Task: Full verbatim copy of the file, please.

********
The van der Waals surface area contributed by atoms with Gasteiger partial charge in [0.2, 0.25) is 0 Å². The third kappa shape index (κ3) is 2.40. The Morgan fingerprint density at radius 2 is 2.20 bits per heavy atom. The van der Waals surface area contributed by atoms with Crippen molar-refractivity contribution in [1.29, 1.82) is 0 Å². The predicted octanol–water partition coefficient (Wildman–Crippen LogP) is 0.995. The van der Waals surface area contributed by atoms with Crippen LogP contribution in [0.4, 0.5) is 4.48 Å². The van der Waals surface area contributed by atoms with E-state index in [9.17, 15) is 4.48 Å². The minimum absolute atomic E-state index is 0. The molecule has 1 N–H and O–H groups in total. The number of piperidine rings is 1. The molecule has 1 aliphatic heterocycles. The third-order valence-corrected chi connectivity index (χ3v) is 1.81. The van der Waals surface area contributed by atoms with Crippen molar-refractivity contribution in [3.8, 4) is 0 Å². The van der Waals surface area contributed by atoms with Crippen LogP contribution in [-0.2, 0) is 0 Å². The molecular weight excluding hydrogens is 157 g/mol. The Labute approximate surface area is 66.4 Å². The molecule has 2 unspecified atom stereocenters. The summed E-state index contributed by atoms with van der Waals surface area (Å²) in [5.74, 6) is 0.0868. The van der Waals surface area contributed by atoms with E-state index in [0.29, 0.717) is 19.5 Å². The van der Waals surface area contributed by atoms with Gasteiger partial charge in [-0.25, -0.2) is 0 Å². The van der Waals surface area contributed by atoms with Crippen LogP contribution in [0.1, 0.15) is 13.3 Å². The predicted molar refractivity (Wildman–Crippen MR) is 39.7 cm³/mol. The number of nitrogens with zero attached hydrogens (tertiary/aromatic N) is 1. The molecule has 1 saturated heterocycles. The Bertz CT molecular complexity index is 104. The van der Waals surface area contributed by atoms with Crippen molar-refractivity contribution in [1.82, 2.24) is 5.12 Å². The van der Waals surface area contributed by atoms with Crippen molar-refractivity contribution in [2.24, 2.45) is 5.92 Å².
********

The van der Waals surface area contributed by atoms with Gasteiger partial charge in [0.2, 0.25) is 0 Å². The third kappa shape index (κ3) is 2.40. The Morgan fingerprint density at radius 2 is 2.20 bits per heavy atom. The van der Waals surface area contributed by atoms with Crippen molar-refractivity contribution in [1.29, 1.82) is 0 Å². The predicted octanol–water partition coefficient (Wildman–Crippen LogP) is 0.995. The van der Waals surface area contributed by atoms with Crippen LogP contribution in [0.4, 0.5) is 4.48 Å². The van der Waals surface area contributed by atoms with E-state index in [9.17, 15) is 4.48 Å². The minimum absolute atomic E-state index is 0. The molecule has 1 N–H and O–H groups in total. The number of piperidine rings is 1. The molecule has 1 aliphatic heterocycles. The third-order valence-corrected chi connectivity index (χ3v) is 1.81. The van der Waals surface area contributed by atoms with Crippen molar-refractivity contribution in [3.8, 4) is 0 Å². The van der Waals surface area contributed by atoms with Crippen LogP contribution in [-0.2, 0) is 0 Å². The molecular weight excluding hydrogens is 157 g/mol. The Labute approximate surface area is 66.4 Å². The molecule has 2 unspecified atom stereocenters. The summed E-state index contributed by atoms with van der Waals surface area (Å²) in [5.74, 6) is 0.0868. The van der Waals surface area contributed by atoms with E-state index in [0.29, 0.717) is 19.5 Å². The van der Waals surface area contributed by atoms with Gasteiger partial charge in [-0.25, -0.2) is 0 Å². The van der Waals surface area contributed by atoms with Crippen LogP contribution in [0.1, 0.15) is 13.3 Å². The predicted molar refractivity (Wildman–Crippen MR) is 39.7 cm³/mol. The number of nitrogens with zero attached hydrogens (tertiary/aromatic N) is 1. The molecule has 1 saturated heterocycles. The Bertz CT molecular complexity index is 104. The van der Waals surface area contributed by atoms with Crippen molar-refractivity contribution in [1.82, 2.24) is 5.12 Å². The van der Waals surface area contributed by atoms with Crippen molar-refractivity contribution in [2.24, 2.45) is 5.92 Å².